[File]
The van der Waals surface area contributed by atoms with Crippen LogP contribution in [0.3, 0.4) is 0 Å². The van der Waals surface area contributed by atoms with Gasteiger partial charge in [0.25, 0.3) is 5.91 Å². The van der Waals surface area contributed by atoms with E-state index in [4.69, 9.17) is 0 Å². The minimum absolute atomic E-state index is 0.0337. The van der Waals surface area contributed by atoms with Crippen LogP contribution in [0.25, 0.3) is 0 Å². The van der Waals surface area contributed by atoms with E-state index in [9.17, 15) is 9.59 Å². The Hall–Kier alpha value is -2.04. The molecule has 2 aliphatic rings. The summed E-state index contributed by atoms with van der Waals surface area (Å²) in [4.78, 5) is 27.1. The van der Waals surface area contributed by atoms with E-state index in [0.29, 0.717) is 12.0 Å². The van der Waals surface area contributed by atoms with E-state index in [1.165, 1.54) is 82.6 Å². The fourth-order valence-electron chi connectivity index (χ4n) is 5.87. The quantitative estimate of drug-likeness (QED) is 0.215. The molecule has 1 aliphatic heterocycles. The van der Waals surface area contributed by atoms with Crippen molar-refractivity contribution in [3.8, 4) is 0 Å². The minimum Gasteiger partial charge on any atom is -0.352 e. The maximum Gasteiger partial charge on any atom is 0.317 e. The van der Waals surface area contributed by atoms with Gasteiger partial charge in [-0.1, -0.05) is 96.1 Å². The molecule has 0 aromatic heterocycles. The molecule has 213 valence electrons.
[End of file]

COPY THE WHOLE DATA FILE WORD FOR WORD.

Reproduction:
The van der Waals surface area contributed by atoms with Crippen LogP contribution in [0.3, 0.4) is 0 Å². The van der Waals surface area contributed by atoms with Gasteiger partial charge in [0.25, 0.3) is 5.91 Å². The van der Waals surface area contributed by atoms with E-state index in [4.69, 9.17) is 0 Å². The minimum absolute atomic E-state index is 0.0337. The van der Waals surface area contributed by atoms with Crippen LogP contribution in [0.25, 0.3) is 0 Å². The van der Waals surface area contributed by atoms with E-state index in [9.17, 15) is 9.59 Å². The Hall–Kier alpha value is -2.04. The molecule has 2 aliphatic rings. The summed E-state index contributed by atoms with van der Waals surface area (Å²) in [4.78, 5) is 27.1. The van der Waals surface area contributed by atoms with E-state index in [0.29, 0.717) is 12.0 Å². The van der Waals surface area contributed by atoms with E-state index in [1.165, 1.54) is 82.6 Å². The fourth-order valence-electron chi connectivity index (χ4n) is 5.87. The quantitative estimate of drug-likeness (QED) is 0.215. The molecule has 1 aliphatic heterocycles. The van der Waals surface area contributed by atoms with Crippen molar-refractivity contribution in [3.8, 4) is 0 Å². The minimum Gasteiger partial charge on any atom is -0.352 e. The maximum Gasteiger partial charge on any atom is 0.317 e. The van der Waals surface area contributed by atoms with Gasteiger partial charge in [-0.1, -0.05) is 96.1 Å². The molecule has 0 aromatic heterocycles. The molecule has 213 valence electrons.